Should You Pay Your Bills With Credit Cards When Short on Cash?

Ben Allen  | 

When times get rough and money gets tight, having a little bit of flexibility can be really helpful. Credit cards can give that flexibility you might be looking for with your finances, like being able to put off paying a bill until you can get enough money to cover it, or making a necessary purchase when short on cash.

Knowing when to use a credit card, though, is important, so as to avoid digging yourself deeper into a worse situation. For some bills, it’s smart to utilize a credit card, while for others, this will just lead to paying more money in the long run.

Benefits of Using a Credit Card

Using a credit card has two major benefits. The first benefit is that credit cards can give a person an extra chunk of time (typically a month or 30 days) to pay off an expense.

The other benefit is that many credit cards offer rewards of some form or another every time you use them. These benefits are typically small for each purchase, but can be built up with regular use. Common rewards include cash back on each purchase, points or “miles” that can be used to book airplane tickets, money or points to specific stores, or discounts when purchasing gas.

Recurring Bills: Non-debt and Utilities

One potential, positive use for credit cards is paying off recurring bills like energy, water, internet, cell phones, and cable. By doing so, you can earn whatever rewards are associated with your card on things you were already going to pay anyway.

It’s also nice to be able to put off paying these types of bills when you run out of money for whatever reason. Instead of only having a few days of flexibility to get a check to the power company, you can have an extra 30 days to pay off the debt to your credit card company.

Be aware, though, that some small companies might have additional fees if you want to pay with a credit card. In these instances, you’ll need to decide if paying an extra two percent on your bill is worth getting that payment extension.

Paying Your Rent With Credit

Similar to the above situation, using a credit card to pay your rent can give you more breathing room, but it’s a much less likely option.

Many landlords don’t accept credit card payments and only accept cash or checks for rent. Those that do accept credit cards often charge a convenience fee, so again, you have to decide if getting that delay with worth paying extra.

Just be sure that you’ll have the finances available to then pay for the rent on your credit card and the next month so that you don’t put yourself in a giant hole of debt.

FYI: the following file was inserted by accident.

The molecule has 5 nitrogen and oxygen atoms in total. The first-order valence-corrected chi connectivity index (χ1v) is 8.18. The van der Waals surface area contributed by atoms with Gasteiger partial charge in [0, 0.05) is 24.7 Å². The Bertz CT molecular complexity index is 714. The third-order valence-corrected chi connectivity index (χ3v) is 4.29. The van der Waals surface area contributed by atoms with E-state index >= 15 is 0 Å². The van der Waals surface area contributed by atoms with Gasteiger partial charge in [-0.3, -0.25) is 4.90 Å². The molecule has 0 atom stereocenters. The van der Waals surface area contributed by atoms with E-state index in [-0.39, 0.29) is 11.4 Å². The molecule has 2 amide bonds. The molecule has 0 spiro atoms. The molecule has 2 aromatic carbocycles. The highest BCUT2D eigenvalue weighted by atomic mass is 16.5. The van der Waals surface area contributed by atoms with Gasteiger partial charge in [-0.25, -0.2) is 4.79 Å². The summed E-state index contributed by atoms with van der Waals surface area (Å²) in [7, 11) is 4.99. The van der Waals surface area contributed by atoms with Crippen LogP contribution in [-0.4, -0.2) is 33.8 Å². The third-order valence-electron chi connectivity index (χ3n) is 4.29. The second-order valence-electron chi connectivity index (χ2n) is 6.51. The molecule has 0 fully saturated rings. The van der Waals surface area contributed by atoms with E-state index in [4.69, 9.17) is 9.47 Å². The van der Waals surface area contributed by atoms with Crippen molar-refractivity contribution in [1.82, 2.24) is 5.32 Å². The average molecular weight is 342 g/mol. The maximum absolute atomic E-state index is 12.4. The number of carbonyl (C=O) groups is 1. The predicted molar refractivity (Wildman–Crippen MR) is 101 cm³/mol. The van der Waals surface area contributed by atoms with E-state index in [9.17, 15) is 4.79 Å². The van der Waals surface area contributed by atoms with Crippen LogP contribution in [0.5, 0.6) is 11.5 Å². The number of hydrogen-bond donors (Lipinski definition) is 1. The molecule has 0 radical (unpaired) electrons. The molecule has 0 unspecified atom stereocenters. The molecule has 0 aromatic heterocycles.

Paying off Student and/or Car Loans

Another common type of monthly bills are your existing debts. These include student loans, car payments, and any kind of debt you have accrued over your life.

These are bills that you can’t pay using a credit card. Most loan providers just won’t allow it; they instead require payment using a debit card or check.

Paying For Daily Necessities

You’ve got to eat. If money runs short, use your credit card to take care of paying for daily necessities so you can put your current funds towards bills you can’t put off. This can include groceries, gas, home maintenance, and other day to day costs you have.

Just be sure to keep track of how much money you are putting on your card, and ensure that you can pay it off when the bill comes due. It’s easy to lose track of how much you owe on a card, and then realize you spent too much at the end of the month when it’s too late. Make a budget, stick to it, and don’t let yourself get in credit card debt.

When Not To Use A Credit Card

Regardless of your situation, there is one instance that you should never use a credit card. If you won’t be able to pay off your credit card bill when it comes due, don’t put a bill on the card. This is a terrible decision, as credit cards have relatively high interest rates, and could transform a small debt into a huge one in just a few months. There are other solutions to handling expenses in a time of need if you can’t put it on a credit card and pay it off on time.

Before you simply just decide to use your credit card to handle your bills, weigh all of your options. Some companies have a grace period with paying bills, many just being a few days, while others could go for a whole month late before you get in trouble. Do some research to find what could benefit you the most when utilizing your credit cards.

Need more information on credit cards? Visit our credit card resource center. Looking for more ways to improve your credit score? Visit our credit score resource center for more tips and guides.

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Ben Allen is a freelance content creator and digital marketer who believes in helping small businesses succeed. He spends his free time bragging about his two daughters, eating stuffed crust pizza, and playing video games.

This post was updated February 28, 2019. It was originally published July 31, 2017.